The Wines of Hungary
For centuries, Hungary has been home to some of the most prized wines on earth. Again today, this rich winegrowing culture is a hotbed of innovation, a magnet for international investment and talent, and the source of increasingly exciting wines.
Location & History
Organized viticulture in the lands that became Hungary dates back more than two thousand years; by the 16th century, Hungarian wines were the toast of Europe and the favorites of royal courts. Along the way, a vital national winegrowing tradition took root, enriched by the contributions of Celts, Romans, Magyars, Germans, Serbs and Belgians, and strong enough to withstand the devastation of phylloxera in the 1870s and state-enforced stagnation after World War II.
The diversity of historical influences is matched by the large number of winegrowing areas, varying in soil, climate and regional specialties. The Great Plain stretching south from Budapest down the middle of the country accounts for half the wine production, with vineyards providing erosion control in the vast expanses of sandy soil. Wines of quality, even of legend, come from the pockets of hillside vineyards that dot the arc of mountainous terrain stretching across the country—Villány, Szekszárd and the Lake Balaton region to the west, Eger (home of Egri Bikaver, the hearty Bull’s Blood) and Tokaj in the northeast.
Tokaj, Hungary’s fabled sweet elixir, has emerged from the shadows. The vineyards around the city of Tokaj were recognized as special early on and ranked through a formal classification in 1770, a century before Bordeaux received similar treatment. (No wonder UNESCO has designated it as a world heritage region.) Tokaj is produced at various levels of sweetness, reflecting the proportion of grapes affected with botrytis (a "noble rot" that brings exotic flavors) blended into the wine; the ultra-rare Essencia is made from the pure, syrupy juice squeezed from these magical grapes by their own weight. Some Tokaj producers have adopted a fresher, more modern style of winemaking, while others hold to the venerable tradition of long barrel aging and deep, amber coloration; either way, great Tokaj is in a class by itself. As it has for centuries, Hungary today brings something to the table for every wine taste and every wine lover.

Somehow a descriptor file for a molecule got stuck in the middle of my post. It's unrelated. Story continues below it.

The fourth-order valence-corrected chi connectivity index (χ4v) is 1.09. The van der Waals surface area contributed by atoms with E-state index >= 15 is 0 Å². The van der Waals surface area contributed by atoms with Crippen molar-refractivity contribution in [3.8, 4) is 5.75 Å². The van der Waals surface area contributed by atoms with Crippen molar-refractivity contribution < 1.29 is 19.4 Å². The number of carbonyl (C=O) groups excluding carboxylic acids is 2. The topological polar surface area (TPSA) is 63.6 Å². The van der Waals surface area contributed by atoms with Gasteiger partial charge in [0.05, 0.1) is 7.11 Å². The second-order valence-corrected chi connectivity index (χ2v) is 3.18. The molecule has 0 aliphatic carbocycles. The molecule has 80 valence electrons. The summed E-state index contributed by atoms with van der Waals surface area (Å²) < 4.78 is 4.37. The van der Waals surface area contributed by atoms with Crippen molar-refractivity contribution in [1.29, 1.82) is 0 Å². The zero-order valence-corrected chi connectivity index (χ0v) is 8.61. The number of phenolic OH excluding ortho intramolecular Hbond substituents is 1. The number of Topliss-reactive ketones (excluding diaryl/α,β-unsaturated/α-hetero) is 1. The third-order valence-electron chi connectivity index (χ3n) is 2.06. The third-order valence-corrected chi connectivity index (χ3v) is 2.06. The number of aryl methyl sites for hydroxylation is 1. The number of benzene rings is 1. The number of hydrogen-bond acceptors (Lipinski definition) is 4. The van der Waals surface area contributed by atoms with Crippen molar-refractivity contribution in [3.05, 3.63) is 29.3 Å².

In step with broader European winemaking trends, red grapes have been on the rise in recent decades. Renewed interest in the indigenous Hungarian Kadarka
and common Central European varieties like Blaufränkisch
(Kékfrankos) and Zweigelt
has blossomed alongside plantings of Cabernet Sauvignon, Pinot Noir and other international varieties. Matching the range of red grapes to the right regions and improving practices in the vineyard and winery has yielded excellent single-variety bottles that can compete on the international stage.
Perhaps the most dramatic improvement has come in the quality of blended wines, from prestigious new-wave cuvées that define a particular house style to updated versions of traditional blends like Egri Bikaver. In the decades of Communist preference for quality over quantity, the once-respected Bull’s Blood sank into disrepute. But with modern production techniques, and the addition of Cabernet Sauvignon, Cabernet Franc, Merlot and Pinot Noir to the range of blending options, premium Bull’s Blood is back.
White wines have a long track record in Hungary, offering a perfect foil for the intense, pungent qualities of traditional cuisine. The most important whites are still Furmint
(the grapes of Tokaj), along with Riesling
(Olaszrizling in Hungarian, and no relation to German Riesling) and Zöld Veltlini
(Austrian Grüner Veltliner); Chardonnay, Sauvignon Blanc, Pinot Blanc and Pinot Gris are getting increasing attention.